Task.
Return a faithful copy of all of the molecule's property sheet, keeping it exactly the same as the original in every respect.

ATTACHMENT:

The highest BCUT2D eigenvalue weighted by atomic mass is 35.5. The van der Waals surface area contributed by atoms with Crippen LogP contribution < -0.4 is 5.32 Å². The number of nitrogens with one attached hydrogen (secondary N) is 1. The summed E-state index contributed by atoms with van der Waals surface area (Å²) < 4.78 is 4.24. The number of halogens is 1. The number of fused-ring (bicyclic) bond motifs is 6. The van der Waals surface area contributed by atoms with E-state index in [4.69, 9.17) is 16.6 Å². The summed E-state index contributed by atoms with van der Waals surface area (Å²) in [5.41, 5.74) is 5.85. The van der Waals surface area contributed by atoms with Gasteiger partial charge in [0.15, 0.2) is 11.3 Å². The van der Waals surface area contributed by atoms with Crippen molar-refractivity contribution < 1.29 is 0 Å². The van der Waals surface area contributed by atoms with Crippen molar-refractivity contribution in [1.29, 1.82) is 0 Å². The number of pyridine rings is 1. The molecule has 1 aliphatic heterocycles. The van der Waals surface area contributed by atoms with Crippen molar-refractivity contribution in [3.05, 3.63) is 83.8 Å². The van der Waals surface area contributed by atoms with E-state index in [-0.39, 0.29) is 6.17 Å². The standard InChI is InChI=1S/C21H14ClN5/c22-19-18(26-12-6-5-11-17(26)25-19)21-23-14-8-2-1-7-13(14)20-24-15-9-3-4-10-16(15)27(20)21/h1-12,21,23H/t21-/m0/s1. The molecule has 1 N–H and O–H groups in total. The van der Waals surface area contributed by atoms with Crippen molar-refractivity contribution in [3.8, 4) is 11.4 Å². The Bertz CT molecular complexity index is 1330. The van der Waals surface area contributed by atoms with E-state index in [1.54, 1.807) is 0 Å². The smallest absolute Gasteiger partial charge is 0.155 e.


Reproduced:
The highest BCUT2D eigenvalue weighted by atomic mass is 35.5. The van der Waals surface area contributed by atoms with Crippen LogP contribution < -0.4 is 5.32 Å². The number of nitrogens with one attached hydrogen (secondary N) is 1. The summed E-state index contributed by atoms with van der Waals surface area (Å²) < 4.78 is 4.24. The number of halogens is 1. The number of fused-ring (bicyclic) bond motifs is 6. The van der Waals surface area contributed by atoms with E-state index in [4.69, 9.17) is 16.6 Å². The summed E-state index contributed by atoms with van der Waals surface area (Å²) in [5.41, 5.74) is 5.85. The van der Waals surface area contributed by atoms with Gasteiger partial charge in [0.15, 0.2) is 11.3 Å². The van der Waals surface area contributed by atoms with Crippen molar-refractivity contribution < 1.29 is 0 Å². The van der Waals surface area contributed by atoms with Crippen molar-refractivity contribution in [1.29, 1.82) is 0 Å². The number of pyridine rings is 1. The molecule has 1 aliphatic heterocycles. The van der Waals surface area contributed by atoms with Crippen molar-refractivity contribution in [3.05, 3.63) is 83.8 Å². The van der Waals surface area contributed by atoms with E-state index in [-0.39, 0.29) is 6.17 Å². The standard InChI is InChI=1S/C21H14ClN5/c22-19-18(26-12-6-5-11-17(26)25-19)21-23-14-8-2-1-7-13(14)20-24-15-9-3-4-10-16(15)27(20)21/h1-12,21,23H/t21-/m0/s1. The molecule has 1 N–H and O–H groups in total. The van der Waals surface area contributed by atoms with Crippen molar-refractivity contribution in [3.8, 4) is 11.4 Å². The Bertz CT molecular complexity index is 1330. The van der Waals surface area contributed by atoms with E-state index in [1.54, 1.807) is 0 Å². The smallest absolute Gasteiger partial charge is 0.155 e.